Of the original designers at Activision, David Crane was arguably the most prolific with titles like Dragster and Freeway to his name. But I’m not kidding anyone with that succinct introduction; inarguably, David Crane’s magnum opus is Pitfall!. Originally released by Activision in 1982 for the Atari 2600, it was also released for every major video game console of the day, as well as a few personal computers.
As Pitfall Harry, players are tasked with retrieving a slew of treasures hidden all over an expansive jungle – over two hundred screens! Within twenty minutes, the player is expected to navigate Harry through the puzzle-like jungle and overcome obstacles like quicksand and crocodiles. Traversing the (now) technologically primitive, yet, expansive 2D world makes one wish Harry had a GPS or at least a map, but part of the fun is solving that quandary with a map of one’s own making.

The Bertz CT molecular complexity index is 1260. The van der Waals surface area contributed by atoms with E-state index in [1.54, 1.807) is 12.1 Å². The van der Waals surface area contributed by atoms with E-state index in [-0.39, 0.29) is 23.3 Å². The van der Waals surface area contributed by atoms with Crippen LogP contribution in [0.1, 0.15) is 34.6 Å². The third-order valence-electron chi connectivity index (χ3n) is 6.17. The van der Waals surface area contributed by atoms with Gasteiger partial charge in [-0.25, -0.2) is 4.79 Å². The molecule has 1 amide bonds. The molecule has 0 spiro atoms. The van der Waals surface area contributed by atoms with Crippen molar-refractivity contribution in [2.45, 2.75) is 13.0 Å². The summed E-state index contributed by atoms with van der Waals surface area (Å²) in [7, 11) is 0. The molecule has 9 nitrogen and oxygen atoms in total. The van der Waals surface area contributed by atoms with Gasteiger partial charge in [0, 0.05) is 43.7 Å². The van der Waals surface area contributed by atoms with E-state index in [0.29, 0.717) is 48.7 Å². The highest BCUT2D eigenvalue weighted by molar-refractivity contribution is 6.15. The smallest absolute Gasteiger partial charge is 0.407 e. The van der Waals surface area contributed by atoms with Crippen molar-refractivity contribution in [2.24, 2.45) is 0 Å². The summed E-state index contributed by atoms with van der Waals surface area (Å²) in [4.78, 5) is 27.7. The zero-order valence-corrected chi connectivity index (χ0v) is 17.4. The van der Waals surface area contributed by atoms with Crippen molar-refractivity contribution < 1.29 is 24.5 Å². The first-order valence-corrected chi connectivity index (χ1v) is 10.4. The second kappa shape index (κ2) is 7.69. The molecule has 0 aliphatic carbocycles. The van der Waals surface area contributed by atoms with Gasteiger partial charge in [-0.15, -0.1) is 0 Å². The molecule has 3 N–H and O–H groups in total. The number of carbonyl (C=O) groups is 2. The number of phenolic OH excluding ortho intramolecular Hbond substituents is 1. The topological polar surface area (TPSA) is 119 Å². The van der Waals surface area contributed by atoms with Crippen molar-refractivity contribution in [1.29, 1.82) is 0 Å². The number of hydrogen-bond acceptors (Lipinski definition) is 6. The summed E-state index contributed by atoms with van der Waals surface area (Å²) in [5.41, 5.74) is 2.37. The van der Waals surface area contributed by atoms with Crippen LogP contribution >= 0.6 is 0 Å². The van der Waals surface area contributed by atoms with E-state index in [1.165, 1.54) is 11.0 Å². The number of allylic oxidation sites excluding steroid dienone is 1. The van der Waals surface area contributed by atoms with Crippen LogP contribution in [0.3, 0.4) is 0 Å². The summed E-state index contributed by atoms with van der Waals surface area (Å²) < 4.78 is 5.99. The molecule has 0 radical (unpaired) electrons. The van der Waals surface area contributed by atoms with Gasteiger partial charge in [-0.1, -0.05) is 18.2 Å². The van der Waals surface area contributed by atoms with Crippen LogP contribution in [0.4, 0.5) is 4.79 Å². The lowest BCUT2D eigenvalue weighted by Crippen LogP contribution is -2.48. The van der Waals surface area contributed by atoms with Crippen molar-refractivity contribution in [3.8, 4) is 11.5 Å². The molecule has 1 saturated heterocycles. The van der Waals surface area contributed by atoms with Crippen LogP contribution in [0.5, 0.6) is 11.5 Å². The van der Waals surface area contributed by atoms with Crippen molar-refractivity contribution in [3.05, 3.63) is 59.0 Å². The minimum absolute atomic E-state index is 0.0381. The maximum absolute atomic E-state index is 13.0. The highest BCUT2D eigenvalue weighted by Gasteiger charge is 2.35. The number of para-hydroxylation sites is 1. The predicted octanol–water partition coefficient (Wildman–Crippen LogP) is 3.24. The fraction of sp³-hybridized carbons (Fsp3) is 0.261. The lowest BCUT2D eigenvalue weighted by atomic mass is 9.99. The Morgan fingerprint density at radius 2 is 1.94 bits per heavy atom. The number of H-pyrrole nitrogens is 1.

What I found interesting about Pitfall! in some retrospective reading, is its introduction of long-form gameplay. If anyone has actually been following along with these articles, the games I’ve been discussing are very simple. The majority revolve around the concept of score attack or time attack, rather than a quest; they’re more focused on competition. Ian Bogost and Nick Montfort describe this game as “a distinction point between the home and video game markets” in Racing the Beam: The Atari Video Computer System. In effect, Pitfall! was one of the first games to bring about what could be considered the evolution of the single player video game.
Anyways, there is an unlockable commercial and patch in Activision Anthology, awarded after 12,000 and 20,000 points which was the actual requirement to get the patch back in the day. If anyone didn’t already know, that’s Jack Black in the commercial.